List behaviors

Regardless of the type of list we are using, we would expect all lists to have the same basic behaviors:

  • Adding something to the list

  • Finding the nth element in a list

  • Finding what position an element is in on the list

  • Removing something from the list

  • Determining the length of the list

Since these behaviors are common to all lists, we would abstract them out into an interface . A partial interface for List might look like the following:

public interface List<T> {
    public boolean add(T e);
    public T get(int i);
    public int indexOf(T e);
    public boolean remove(T e);
    public T remove(int i);
    public int size();

Pay close attention to the syntax here. Notice that we are declaring an interface here instead of a class . Also note that an interface only contains method signatures, it does not describe how these methods should work. It will be up to the specific classes that implement the interface to make the determination as to how these methods should be implemented.

The method signatures in the interface correspond to the above behaviors that we expect all Lists to have. The T that you see in the angle brackets represents the parametric type of the list. Once this parametric type has been supplied to the list then all instances of T will be replaced with this type. For example, if we had a List<String> then the complete method signature for add becomes public boolean add(String e).

This is only a partial specification of the List ADT. You can see the full Java List interface and what it contains in the documentation .


Now that we have an idea of what behaviors a List can perform, let’s turn our attention to some implementations. There are many implementations of List available, but two popular ones are ArrayList and LinkedList .

We would say that both of these classes implement the List interface. Implementing an interface is a lot like entering into a contract. Any class that implements an interface is required to implement all of the methods that the interface contains. This means that the ArrayList and LinkedList classes must contain add(), remove(), etc. Note, however that the way that these classes choose to implement these methods can and probably will be different. This allows us to easily swap out one List for another if we determine that there may be an advantage to doing so, since we know that all List implementations will contain the same behaviors and be able to perform the same kinds of functionality.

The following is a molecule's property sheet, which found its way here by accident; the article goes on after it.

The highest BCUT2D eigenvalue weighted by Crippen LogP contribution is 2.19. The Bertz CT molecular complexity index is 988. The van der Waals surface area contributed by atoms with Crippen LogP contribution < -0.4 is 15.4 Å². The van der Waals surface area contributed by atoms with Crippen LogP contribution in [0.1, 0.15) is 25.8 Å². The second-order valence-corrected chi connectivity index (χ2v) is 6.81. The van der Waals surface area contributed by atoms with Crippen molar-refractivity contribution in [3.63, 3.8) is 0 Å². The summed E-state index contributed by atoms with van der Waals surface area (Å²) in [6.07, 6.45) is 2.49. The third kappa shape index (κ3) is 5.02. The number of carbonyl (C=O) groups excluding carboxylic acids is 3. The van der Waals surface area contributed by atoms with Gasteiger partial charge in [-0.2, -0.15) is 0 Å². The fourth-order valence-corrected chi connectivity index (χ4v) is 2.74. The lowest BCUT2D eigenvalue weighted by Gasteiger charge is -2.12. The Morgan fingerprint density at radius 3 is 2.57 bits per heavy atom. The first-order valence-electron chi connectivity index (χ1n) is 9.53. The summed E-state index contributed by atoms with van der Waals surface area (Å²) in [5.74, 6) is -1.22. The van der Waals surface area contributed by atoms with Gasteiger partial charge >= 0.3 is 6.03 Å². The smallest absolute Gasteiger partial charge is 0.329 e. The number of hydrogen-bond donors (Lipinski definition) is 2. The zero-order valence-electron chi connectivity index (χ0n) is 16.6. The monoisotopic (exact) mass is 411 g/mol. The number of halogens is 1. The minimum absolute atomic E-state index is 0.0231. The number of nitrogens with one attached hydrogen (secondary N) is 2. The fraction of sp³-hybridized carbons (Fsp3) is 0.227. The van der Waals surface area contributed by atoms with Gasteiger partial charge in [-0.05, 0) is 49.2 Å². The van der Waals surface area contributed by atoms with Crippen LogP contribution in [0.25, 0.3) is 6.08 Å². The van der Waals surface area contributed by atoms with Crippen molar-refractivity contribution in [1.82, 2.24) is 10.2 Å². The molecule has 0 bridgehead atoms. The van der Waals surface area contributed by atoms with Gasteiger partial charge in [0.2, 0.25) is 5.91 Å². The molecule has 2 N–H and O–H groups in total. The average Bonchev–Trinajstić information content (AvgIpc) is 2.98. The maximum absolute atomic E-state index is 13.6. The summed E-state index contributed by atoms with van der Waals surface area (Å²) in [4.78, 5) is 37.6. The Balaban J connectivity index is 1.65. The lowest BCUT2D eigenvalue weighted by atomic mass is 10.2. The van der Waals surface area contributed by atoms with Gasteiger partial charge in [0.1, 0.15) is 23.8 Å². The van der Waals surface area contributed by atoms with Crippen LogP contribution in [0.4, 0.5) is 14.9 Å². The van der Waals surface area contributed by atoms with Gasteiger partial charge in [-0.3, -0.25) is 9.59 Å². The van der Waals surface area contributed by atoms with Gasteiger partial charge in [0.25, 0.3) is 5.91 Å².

In this case, an ArrayList uses a simple array to keep track of our list, whereas a LinkedList uses something called links or pointers (a topic that we won’t cover in this class). The effect of these choices is that ArrayLists are not as good at inserting or deleting values due to the fact that arrays are difficult to resize, whereas LinkedLists can be resized much more easily. On the other hand, looking up elements in an ArrayList is typically much faster as the pointers do not allow for the list to be searched as easily. This means that lists of relatively fixed size would likely benefit from using an ArrayList whereas lists that change in size often would probably benefit more from using LinkedList. Again, note that because the behavior of ArrayList and LinkedList is the same, it is possible and convenient for us to refer to them by their interface (List) at times.

You can see this in the way that we create lists in our code:

List<String> eating = new LinkedList<String>();

Notice that the type on the left side of the equals sign is left as List which is the interface type not the class type. This allows us to quickly and easily switch out what type of list we are using simply by changing the type of list on the right hand side of the equals sign (to ArrayList for example). Since both of these classes implement the List interface we know that any methods that are called on this list will still work even though we have change what type of list we are using!

To add values to our list we simply use the appropriate method:

eating.add("open mouth");
eating.add("insert food");

coding exercise Coding Exercise

To get started, open the UsingLists class. Declare your list and add some things to it, using the code above as a guide. Print out your list after adding some values to it and verify that it looks reasonable.

If Eclipse complains about using List or LinkedList then let it help you import the appropriate types. Be sure to use the ones that start with java.util .

Now try the other methods: remove(), get(), etc. Practice them and print out the list to get a feel for how to use these kinds of objects.

Once you are done, change the implementation from LinkedList to ArrayList, and verify that you see no difference in the program’s behavior.